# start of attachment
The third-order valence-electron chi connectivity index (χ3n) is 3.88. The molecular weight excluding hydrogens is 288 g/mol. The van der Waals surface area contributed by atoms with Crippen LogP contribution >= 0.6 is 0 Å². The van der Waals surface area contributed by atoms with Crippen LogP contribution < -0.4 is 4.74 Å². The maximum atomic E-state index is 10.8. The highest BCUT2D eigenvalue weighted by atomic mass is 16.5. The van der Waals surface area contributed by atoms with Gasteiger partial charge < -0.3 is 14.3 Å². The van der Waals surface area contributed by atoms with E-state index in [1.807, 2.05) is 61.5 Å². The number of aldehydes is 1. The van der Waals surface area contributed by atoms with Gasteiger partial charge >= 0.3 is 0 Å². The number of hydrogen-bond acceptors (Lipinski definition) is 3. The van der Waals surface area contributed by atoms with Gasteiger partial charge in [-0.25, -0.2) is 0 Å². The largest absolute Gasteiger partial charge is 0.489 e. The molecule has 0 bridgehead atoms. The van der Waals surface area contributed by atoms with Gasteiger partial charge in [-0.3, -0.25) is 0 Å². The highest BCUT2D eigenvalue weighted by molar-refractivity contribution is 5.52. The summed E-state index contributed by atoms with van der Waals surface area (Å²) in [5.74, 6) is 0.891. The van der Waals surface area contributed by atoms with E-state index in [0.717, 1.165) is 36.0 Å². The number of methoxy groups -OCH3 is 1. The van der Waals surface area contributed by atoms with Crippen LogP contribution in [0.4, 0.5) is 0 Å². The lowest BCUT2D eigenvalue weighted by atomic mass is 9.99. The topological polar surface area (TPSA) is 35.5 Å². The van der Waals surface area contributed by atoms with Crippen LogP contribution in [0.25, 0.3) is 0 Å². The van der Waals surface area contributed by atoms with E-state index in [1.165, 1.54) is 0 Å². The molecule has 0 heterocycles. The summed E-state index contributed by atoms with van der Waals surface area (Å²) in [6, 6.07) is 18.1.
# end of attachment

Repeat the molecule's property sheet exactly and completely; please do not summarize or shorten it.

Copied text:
The third-order valence-electron chi connectivity index (χ3n) is 3.88. The molecular weight excluding hydrogens is 288 g/mol. The van der Waals surface area contributed by atoms with Crippen LogP contribution >= 0.6 is 0 Å². The van der Waals surface area contributed by atoms with Crippen LogP contribution < -0.4 is 4.74 Å². The maximum atomic E-state index is 10.8. The highest BCUT2D eigenvalue weighted by atomic mass is 16.5. The van der Waals surface area contributed by atoms with Gasteiger partial charge < -0.3 is 14.3 Å². The van der Waals surface area contributed by atoms with E-state index in [1.807, 2.05) is 61.5 Å². The number of aldehydes is 1. The van der Waals surface area contributed by atoms with Gasteiger partial charge >= 0.3 is 0 Å². The number of hydrogen-bond acceptors (Lipinski definition) is 3. The van der Waals surface area contributed by atoms with Gasteiger partial charge in [-0.25, -0.2) is 0 Å². The largest absolute Gasteiger partial charge is 0.489 e. The molecule has 0 bridgehead atoms. The van der Waals surface area contributed by atoms with Gasteiger partial charge in [-0.3, -0.25) is 0 Å². The highest BCUT2D eigenvalue weighted by molar-refractivity contribution is 5.52. The summed E-state index contributed by atoms with van der Waals surface area (Å²) in [5.74, 6) is 0.891. The van der Waals surface area contributed by atoms with E-state index in [0.717, 1.165) is 36.0 Å². The number of methoxy groups -OCH3 is 1. The van der Waals surface area contributed by atoms with Crippen LogP contribution in [0.4, 0.5) is 0 Å². The lowest BCUT2D eigenvalue weighted by atomic mass is 9.99. The topological polar surface area (TPSA) is 35.5 Å². The van der Waals surface area contributed by atoms with Crippen LogP contribution in [0.25, 0.3) is 0 Å². The van der Waals surface area contributed by atoms with E-state index in [1.165, 1.54) is 0 Å². The molecule has 0 heterocycles. The summed E-state index contributed by atoms with van der Waals surface area (Å²) in [6, 6.07) is 18.1.